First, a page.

HD TV

We took the plunge this Christmas. We bought a wide-screen high-definition (HD) television for the family. Now, we’ve been on satellite TV (Star Choice) for quite a few years (we have no access to cable TV here in rural Alberta), so we had access to HD programming; but without an HD TV and HD satellite receiver, it didn’t mean much to us.

Of course that is the problem with switching to HD–you have to make a significant investment in equipment. But that’s not all. You have to understand something about what you are buying, and HD techno-language was all new to me. What is always frustrating is how stores and sales reps just assume you understand all the jargon when obviously most of their customers do not (exception: the Best Buy website has much information–when looking at the product details, click on any of the titles for a glossary of terms–very helpful).

After doing much research on the web, we decided on a Samsung 40 inch 1080p, 120 hz, LCD screen. What does all that mean? 40 inch refers to the diagonal dimension of the screen–a 40 inch screen more than filled our requirements for our small living room.

1080p refers to the resolution of the screen, 1080 pixels being the maximum available today and best for HD TV–although smaller resolutions are adequate for screens smaller than 40 inches. In comparing TVs we did notice a difference between 1080 and 720 pixels.

120 hz refers to the refreshing rate. Most screens refresh at 60 hz, but if you are watching sports or video games, you may notice blurring of fast moving objects. 120 hz reduces the blurring. On our display the rate can be adjusted with 120 hz being the limit.

LCD refers to liquid-crystal-diode, the light source delivering the picture–the screen is made up of thousands of LCDs. LCD screens are lighter than their plasma counterparts, use less power and work best in a brightly lit room. Plasma screens used to deliver the best pictures and the larger ones still do, but recently LCD has closed the quality gap and in screens 50 inches and smaller their quality is just as good if not better.

The Samsung picture was the best we saw in the stores. Contrast was good. Also the sound was excellent. As well, the company has an excellent reputation for these kind of TVs.

After securing the TV we next had to switch our satellite receiver for one that could interpret HD signals. We purchased a Digital Video Recorder receiver that allows us to record one show while watching another. It also lets you pause a live show–a great feature that ensures you don’t miss anything because, for example, you had to take a telephone call or go to the bathroom. The DVR might have been the best investment :-).

Getting the DVR receiver is one thing; installing it is another. I already had the appropriate satellite dish on the house, so it was just a matter of switching receivers, right? Wrong. A DVR requires two (2) cables coming from the dish, one for the picture you are watching, the other for the picture you are recording. So, I had to purchase a cable; and on a cold afternoon, attach it to the dish and string it down to my basement, where I made the appropriate ground connections and pushed it through the floor to the receiver along with the previously installed cable.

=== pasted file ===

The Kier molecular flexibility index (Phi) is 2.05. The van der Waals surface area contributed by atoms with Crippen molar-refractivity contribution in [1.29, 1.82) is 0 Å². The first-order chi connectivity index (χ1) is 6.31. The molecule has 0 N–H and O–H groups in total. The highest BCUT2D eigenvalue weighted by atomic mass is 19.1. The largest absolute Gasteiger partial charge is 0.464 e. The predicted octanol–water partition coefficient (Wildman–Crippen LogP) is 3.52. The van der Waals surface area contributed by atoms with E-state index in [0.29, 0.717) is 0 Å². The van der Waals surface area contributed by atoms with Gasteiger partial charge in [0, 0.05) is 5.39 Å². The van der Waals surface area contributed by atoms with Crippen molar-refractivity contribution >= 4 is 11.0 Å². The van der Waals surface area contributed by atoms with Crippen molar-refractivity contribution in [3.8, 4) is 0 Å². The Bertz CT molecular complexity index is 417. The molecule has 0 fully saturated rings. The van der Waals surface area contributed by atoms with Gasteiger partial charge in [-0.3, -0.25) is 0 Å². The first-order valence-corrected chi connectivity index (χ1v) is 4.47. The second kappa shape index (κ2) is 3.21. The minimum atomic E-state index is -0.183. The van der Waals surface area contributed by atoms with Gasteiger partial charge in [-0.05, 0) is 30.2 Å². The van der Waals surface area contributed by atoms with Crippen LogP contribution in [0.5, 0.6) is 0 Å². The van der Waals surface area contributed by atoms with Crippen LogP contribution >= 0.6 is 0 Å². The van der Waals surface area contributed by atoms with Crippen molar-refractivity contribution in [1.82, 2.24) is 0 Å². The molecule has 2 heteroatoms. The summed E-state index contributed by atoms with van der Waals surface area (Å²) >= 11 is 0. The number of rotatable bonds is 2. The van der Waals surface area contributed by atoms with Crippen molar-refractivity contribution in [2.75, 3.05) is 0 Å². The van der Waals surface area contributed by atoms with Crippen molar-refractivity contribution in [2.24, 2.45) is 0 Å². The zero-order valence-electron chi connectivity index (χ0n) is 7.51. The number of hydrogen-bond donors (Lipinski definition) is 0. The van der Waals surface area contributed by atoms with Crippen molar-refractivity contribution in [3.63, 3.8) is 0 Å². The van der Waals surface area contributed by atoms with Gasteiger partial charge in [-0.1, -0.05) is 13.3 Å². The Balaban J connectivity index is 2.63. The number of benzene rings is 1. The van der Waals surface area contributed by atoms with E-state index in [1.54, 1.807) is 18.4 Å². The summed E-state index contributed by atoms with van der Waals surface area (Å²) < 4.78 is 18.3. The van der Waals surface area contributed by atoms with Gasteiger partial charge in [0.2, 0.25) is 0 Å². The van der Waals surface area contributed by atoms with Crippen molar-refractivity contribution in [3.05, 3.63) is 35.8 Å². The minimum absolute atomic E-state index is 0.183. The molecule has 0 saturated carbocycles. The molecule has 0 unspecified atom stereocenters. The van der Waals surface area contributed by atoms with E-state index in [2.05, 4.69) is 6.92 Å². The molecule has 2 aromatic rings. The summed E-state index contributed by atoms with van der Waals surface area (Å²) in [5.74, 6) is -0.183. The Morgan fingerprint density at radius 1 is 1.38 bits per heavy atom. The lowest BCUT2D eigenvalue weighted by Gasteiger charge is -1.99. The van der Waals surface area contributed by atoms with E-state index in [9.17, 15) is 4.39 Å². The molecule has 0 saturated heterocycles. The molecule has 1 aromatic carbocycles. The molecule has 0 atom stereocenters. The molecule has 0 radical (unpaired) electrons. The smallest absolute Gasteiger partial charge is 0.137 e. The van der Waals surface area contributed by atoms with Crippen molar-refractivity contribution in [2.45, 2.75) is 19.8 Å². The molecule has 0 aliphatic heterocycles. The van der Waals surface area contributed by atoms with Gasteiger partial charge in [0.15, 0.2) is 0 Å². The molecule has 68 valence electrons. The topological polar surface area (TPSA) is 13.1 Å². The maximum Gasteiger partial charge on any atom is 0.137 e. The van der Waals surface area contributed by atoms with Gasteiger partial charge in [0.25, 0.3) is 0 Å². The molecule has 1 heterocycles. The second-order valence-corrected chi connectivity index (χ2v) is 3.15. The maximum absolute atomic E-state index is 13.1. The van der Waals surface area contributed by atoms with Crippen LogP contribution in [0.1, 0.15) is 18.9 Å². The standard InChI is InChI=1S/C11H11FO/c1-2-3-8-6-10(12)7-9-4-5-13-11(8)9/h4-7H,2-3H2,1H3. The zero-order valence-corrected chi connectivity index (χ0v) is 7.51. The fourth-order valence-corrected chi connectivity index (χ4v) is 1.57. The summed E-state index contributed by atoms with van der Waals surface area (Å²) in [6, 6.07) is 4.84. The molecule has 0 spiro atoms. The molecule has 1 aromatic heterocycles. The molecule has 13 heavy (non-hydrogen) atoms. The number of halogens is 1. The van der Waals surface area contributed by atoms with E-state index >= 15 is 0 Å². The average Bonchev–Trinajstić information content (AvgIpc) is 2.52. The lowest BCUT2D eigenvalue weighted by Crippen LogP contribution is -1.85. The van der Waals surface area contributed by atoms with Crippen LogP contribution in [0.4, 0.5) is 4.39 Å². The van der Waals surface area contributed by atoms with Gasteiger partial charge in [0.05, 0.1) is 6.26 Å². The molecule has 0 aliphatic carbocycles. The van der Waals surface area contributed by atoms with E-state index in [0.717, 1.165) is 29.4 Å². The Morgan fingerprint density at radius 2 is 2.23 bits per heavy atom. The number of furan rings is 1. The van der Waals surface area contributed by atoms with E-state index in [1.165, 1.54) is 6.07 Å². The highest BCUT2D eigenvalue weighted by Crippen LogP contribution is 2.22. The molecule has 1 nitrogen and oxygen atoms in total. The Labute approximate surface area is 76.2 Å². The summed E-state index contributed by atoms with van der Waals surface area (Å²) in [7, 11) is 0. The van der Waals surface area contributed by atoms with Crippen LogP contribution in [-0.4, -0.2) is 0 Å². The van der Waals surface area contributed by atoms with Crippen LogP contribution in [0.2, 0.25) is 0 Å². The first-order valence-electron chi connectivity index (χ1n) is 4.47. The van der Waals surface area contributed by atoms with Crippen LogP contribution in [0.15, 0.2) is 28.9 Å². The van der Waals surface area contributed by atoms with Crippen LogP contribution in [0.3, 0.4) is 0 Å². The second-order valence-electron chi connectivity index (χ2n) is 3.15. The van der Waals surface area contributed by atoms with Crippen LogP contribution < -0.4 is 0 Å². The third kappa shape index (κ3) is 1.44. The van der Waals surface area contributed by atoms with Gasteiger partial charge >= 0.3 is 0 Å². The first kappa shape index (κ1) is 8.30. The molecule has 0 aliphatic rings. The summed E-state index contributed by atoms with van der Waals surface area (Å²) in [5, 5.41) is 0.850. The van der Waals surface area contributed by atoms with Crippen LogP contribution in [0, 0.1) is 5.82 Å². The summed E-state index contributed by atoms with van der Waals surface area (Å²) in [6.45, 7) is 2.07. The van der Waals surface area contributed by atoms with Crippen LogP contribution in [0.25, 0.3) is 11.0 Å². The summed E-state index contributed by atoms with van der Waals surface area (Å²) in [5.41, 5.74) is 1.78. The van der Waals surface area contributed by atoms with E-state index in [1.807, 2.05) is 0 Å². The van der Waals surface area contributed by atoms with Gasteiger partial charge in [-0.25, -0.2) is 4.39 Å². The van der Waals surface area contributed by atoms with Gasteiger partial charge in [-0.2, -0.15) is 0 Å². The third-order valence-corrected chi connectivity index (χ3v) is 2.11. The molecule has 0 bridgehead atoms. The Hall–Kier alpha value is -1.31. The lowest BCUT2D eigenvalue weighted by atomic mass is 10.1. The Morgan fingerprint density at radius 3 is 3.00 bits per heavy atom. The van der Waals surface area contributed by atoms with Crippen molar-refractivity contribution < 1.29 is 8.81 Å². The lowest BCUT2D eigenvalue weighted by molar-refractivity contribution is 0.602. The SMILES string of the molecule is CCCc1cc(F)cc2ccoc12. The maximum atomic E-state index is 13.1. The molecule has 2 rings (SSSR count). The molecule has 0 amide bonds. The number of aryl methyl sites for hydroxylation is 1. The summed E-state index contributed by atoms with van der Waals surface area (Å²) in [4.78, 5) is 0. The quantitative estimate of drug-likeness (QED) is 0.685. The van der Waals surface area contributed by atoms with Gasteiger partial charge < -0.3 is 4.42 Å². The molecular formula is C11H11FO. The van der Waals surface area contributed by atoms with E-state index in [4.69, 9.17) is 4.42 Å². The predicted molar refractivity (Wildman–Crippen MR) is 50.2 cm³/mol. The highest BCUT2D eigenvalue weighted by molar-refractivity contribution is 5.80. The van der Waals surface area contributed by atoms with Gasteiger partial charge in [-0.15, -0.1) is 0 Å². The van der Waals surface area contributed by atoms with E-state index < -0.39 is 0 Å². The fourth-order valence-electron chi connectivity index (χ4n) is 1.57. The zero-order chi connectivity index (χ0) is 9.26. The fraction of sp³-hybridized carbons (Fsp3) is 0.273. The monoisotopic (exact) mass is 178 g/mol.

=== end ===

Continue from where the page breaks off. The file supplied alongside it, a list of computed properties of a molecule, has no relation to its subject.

Now, everything is ready, right? Wrong! I had to figure out the connections between the receiver and the display. The TV manual was the most informative about what to do, as was the Star Choice DVR manual–but the latter had to be downloaded from the Star Choice website–why it wasn’t in the receiver box I don’t know.

However, there are several options as to how to hook up an HD receiver to an HD display. At the store, the clerks wanted to sell me an HDMI cable–an expensive thing that I was told would transmit the best HD signal to the TV. Not knowing what was already in the box, I did not purchase that cable–good thing! As I eventually learned on-line and from a Star Choice technician over the phone, the HDMI cable works well only with display screens 53 inches or larger. So, I connected the display to the receiver with the supplied component cables. The picture and sound are great.

So, since I made my call to Star Choice to register the receiver, everything has been working well. It was an involved process that probably could have been made a lot easier by more focused user manuals–but at least it was a process which solution I did eventually solve.

So, what’s wrong with that?

www.donmeredith.ca

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About Don Meredith

I am a writer and biologist living in Alberta, Canada. I write a monthly column for the Alberta Outdoorsmen magazine.
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